During this little experiment, I wanted to pick the brain of someone whose actual job it is to research what lies beneath the deep blue sea of our subconscious. “You’re on an adventure,” Sidarta Ribera, neuroscientist and author of The Oracle of Night: The History and Science of Dreams, tells me. A dream, he says, is really a “product of the reactivation of memories,” ones that get “reassociated and reassembled,” sometimes straightforwardly, oftentimes wildly metaphorically. “They are guided by your fears and desires, so basically what you want to achieve and what you want to avoid.”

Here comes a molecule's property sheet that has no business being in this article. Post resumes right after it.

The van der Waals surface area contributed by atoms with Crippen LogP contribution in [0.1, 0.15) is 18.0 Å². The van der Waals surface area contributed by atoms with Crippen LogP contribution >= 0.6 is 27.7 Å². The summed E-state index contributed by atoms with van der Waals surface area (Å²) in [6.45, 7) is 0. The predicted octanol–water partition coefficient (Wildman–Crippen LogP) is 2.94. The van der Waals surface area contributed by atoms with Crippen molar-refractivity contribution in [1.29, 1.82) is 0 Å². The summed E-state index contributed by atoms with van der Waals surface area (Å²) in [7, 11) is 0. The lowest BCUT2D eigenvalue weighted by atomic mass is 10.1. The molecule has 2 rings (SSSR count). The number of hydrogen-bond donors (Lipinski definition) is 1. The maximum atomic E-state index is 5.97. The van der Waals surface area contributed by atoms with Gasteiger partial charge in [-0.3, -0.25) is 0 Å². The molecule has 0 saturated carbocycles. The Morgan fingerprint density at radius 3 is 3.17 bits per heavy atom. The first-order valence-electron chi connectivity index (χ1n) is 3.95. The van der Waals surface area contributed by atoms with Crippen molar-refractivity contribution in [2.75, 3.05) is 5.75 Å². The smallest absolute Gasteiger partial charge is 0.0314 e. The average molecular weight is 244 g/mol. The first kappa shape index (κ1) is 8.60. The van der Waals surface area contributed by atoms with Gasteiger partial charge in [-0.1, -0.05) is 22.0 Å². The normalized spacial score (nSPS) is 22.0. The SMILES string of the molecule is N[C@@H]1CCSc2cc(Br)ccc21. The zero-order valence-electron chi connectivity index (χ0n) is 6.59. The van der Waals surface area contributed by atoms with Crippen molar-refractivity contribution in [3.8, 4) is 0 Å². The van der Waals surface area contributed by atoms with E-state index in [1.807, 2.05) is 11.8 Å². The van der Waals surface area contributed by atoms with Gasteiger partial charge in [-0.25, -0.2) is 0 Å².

“If you have a dream diary you have many pieces of a puzzle,” Ribera explains. “You can start to see what the puzzle is, and the puzzle is yourself. Your inner world. What you gain from collecting a dream series, in my opinion, is insight about the whole picture, of your fears, of your challenges, of where you are in your life.” A mystery maze that is better solved as part of a collective. “Dream-sharing is essential,” he stresses. “As long as they help you find the interpretation that makes sense to you.” Adding that dreams are not just about your desires, they’re also about the desires of others. “The parts of the brain we use to dream are the same parts of our brain we use for empathy, for putting ourselves in other people’s shoes.”